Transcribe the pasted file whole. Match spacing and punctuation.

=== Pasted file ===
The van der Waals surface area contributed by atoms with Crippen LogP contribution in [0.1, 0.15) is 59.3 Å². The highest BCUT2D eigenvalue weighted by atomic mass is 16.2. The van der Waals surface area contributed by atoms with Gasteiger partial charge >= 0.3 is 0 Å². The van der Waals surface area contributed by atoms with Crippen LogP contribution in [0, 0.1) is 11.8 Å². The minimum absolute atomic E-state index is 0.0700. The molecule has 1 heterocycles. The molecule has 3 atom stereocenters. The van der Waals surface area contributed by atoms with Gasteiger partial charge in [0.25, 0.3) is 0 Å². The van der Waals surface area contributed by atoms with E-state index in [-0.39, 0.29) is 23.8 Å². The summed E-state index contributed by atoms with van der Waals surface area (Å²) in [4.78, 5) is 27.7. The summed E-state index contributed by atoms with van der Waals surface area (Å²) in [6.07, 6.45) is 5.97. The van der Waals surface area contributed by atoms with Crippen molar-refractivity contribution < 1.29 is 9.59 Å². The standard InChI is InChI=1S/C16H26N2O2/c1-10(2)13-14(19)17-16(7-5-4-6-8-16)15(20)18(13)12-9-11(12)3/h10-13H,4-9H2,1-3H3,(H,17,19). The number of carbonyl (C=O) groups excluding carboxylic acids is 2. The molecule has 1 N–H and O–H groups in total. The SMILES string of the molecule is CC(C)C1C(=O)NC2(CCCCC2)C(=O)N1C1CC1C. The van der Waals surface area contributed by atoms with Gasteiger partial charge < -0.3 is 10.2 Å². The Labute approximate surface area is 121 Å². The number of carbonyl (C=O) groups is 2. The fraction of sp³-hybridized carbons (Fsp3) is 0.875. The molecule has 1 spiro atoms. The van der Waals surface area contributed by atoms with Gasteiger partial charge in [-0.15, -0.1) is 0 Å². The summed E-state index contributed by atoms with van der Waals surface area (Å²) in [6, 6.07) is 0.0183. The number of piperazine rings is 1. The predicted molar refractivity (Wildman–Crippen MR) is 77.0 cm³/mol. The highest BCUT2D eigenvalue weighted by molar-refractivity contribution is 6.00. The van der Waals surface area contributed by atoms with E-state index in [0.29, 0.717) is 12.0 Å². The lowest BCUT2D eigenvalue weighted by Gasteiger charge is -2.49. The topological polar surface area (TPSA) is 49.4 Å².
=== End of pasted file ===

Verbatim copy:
The van der Waals surface area contributed by atoms with Crippen LogP contribution in [0.1, 0.15) is 59.3 Å². The highest BCUT2D eigenvalue weighted by atomic mass is 16.2. The van der Waals surface area contributed by atoms with Gasteiger partial charge >= 0.3 is 0 Å². The van der Waals surface area contributed by atoms with Crippen LogP contribution in [0, 0.1) is 11.8 Å². The minimum absolute atomic E-state index is 0.0700. The molecule has 1 heterocycles. The molecule has 3 atom stereocenters. The van der Waals surface area contributed by atoms with Gasteiger partial charge in [0.25, 0.3) is 0 Å². The van der Waals surface area contributed by atoms with E-state index in [-0.39, 0.29) is 23.8 Å². The summed E-state index contributed by atoms with van der Waals surface area (Å²) in [4.78, 5) is 27.7. The summed E-state index contributed by atoms with van der Waals surface area (Å²) in [6.07, 6.45) is 5.97. The van der Waals surface area contributed by atoms with Crippen molar-refractivity contribution < 1.29 is 9.59 Å². The standard InChI is InChI=1S/C16H26N2O2/c1-10(2)13-14(19)17-16(7-5-4-6-8-16)15(20)18(13)12-9-11(12)3/h10-13H,4-9H2,1-3H3,(H,17,19). The number of carbonyl (C=O) groups excluding carboxylic acids is 2. The molecule has 1 N–H and O–H groups in total. The SMILES string of the molecule is CC(C)C1C(=O)NC2(CCCCC2)C(=O)N1C1CC1C. The van der Waals surface area contributed by atoms with Gasteiger partial charge < -0.3 is 10.2 Å². The Labute approximate surface area is 121 Å². The number of carbonyl (C=O) groups is 2. The fraction of sp³-hybridized carbons (Fsp3) is 0.875. The molecule has 1 spiro atoms. The van der Waals surface area contributed by atoms with Gasteiger partial charge in [-0.15, -0.1) is 0 Å². The summed E-state index contributed by atoms with van der Waals surface area (Å²) in [6, 6.07) is 0.0183. The number of piperazine rings is 1. The predicted molar refractivity (Wildman–Crippen MR) is 77.0 cm³/mol. The highest BCUT2D eigenvalue weighted by molar-refractivity contribution is 6.00. The van der Waals surface area contributed by atoms with E-state index in [0.29, 0.717) is 12.0 Å². The lowest BCUT2D eigenvalue weighted by Gasteiger charge is -2.49. The topological polar surface area (TPSA) is 49.4 Å².